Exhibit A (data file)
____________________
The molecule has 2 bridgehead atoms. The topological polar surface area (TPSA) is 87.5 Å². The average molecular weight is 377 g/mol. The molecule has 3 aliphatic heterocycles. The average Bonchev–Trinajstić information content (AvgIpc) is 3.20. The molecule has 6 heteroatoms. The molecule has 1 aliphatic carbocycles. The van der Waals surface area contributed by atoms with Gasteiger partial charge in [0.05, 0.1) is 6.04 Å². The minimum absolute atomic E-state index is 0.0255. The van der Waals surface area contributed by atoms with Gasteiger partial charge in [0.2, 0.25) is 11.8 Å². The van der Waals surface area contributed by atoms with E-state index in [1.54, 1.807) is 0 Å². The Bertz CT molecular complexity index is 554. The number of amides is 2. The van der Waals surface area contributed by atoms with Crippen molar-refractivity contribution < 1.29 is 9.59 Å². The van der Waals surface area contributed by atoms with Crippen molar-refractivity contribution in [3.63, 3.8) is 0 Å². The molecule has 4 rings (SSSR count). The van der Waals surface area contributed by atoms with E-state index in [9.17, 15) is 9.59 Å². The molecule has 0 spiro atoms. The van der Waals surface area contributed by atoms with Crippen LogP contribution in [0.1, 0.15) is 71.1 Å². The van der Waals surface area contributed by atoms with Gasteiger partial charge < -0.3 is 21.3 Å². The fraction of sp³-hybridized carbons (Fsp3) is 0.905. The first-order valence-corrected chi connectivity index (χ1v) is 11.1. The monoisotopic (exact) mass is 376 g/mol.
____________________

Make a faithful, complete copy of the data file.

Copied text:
The molecule has 2 bridgehead atoms. The topological polar surface area (TPSA) is 87.5 Å². The average molecular weight is 377 g/mol. The molecule has 3 aliphatic heterocycles. The average Bonchev–Trinajstić information content (AvgIpc) is 3.20. The molecule has 6 heteroatoms. The molecule has 1 aliphatic carbocycles. The van der Waals surface area contributed by atoms with Gasteiger partial charge in [0.05, 0.1) is 6.04 Å². The minimum absolute atomic E-state index is 0.0255. The van der Waals surface area contributed by atoms with Gasteiger partial charge in [0.2, 0.25) is 11.8 Å². The van der Waals surface area contributed by atoms with E-state index in [1.54, 1.807) is 0 Å². The Bertz CT molecular complexity index is 554. The number of amides is 2. The van der Waals surface area contributed by atoms with Crippen molar-refractivity contribution < 1.29 is 9.59 Å². The van der Waals surface area contributed by atoms with Crippen molar-refractivity contribution in [3.63, 3.8) is 0 Å². The molecule has 4 rings (SSSR count). The van der Waals surface area contributed by atoms with E-state index in [9.17, 15) is 9.59 Å². The molecule has 0 spiro atoms. The van der Waals surface area contributed by atoms with Crippen LogP contribution in [0.1, 0.15) is 71.1 Å². The van der Waals surface area contributed by atoms with Gasteiger partial charge < -0.3 is 21.3 Å². The fraction of sp³-hybridized carbons (Fsp3) is 0.905. The first-order valence-corrected chi connectivity index (χ1v) is 11.1. The monoisotopic (exact) mass is 376 g/mol.